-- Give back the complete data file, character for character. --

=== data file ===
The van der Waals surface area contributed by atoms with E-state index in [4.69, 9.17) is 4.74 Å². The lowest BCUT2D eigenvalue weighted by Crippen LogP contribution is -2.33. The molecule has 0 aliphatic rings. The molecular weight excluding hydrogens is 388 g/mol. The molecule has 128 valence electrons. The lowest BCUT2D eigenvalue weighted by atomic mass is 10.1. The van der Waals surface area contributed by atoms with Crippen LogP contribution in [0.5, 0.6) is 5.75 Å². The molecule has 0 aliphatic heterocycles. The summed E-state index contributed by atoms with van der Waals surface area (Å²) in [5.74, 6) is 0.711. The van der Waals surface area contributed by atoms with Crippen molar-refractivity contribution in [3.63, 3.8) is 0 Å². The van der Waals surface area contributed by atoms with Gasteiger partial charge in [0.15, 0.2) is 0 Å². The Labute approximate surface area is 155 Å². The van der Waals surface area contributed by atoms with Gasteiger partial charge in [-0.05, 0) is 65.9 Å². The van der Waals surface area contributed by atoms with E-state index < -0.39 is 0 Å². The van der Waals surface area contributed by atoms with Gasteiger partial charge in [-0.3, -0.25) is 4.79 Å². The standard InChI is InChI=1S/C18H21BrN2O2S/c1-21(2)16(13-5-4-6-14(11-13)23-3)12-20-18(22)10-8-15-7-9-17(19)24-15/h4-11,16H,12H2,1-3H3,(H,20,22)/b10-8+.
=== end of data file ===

The van der Waals surface area contributed by atoms with E-state index in [4.69, 9.17) is 4.74 Å². The lowest BCUT2D eigenvalue weighted by Crippen LogP contribution is -2.33. The molecule has 0 aliphatic rings. The molecular weight excluding hydrogens is 388 g/mol. The molecule has 128 valence electrons. The lowest BCUT2D eigenvalue weighted by atomic mass is 10.1. The van der Waals surface area contributed by atoms with Crippen LogP contribution in [0.5, 0.6) is 5.75 Å². The molecule has 0 aliphatic heterocycles. The summed E-state index contributed by atoms with van der Waals surface area (Å²) in [5.74, 6) is 0.711. The van der Waals surface area contributed by atoms with Crippen molar-refractivity contribution in [3.63, 3.8) is 0 Å². The van der Waals surface area contributed by atoms with Gasteiger partial charge in [0.15, 0.2) is 0 Å². The Labute approximate surface area is 155 Å². The van der Waals surface area contributed by atoms with Gasteiger partial charge in [-0.05, 0) is 65.9 Å². The van der Waals surface area contributed by atoms with E-state index < -0.39 is 0 Å². The van der Waals surface area contributed by atoms with Gasteiger partial charge in [-0.3, -0.25) is 4.79 Å². The standard InChI is InChI=1S/C18H21BrN2O2S/c1-21(2)16(13-5-4-6-14(11-13)23-3)12-20-18(22)10-8-15-7-9-17(19)24-15/h4-11,16H,12H2,1-3H3,(H,20,22)/b10-8+.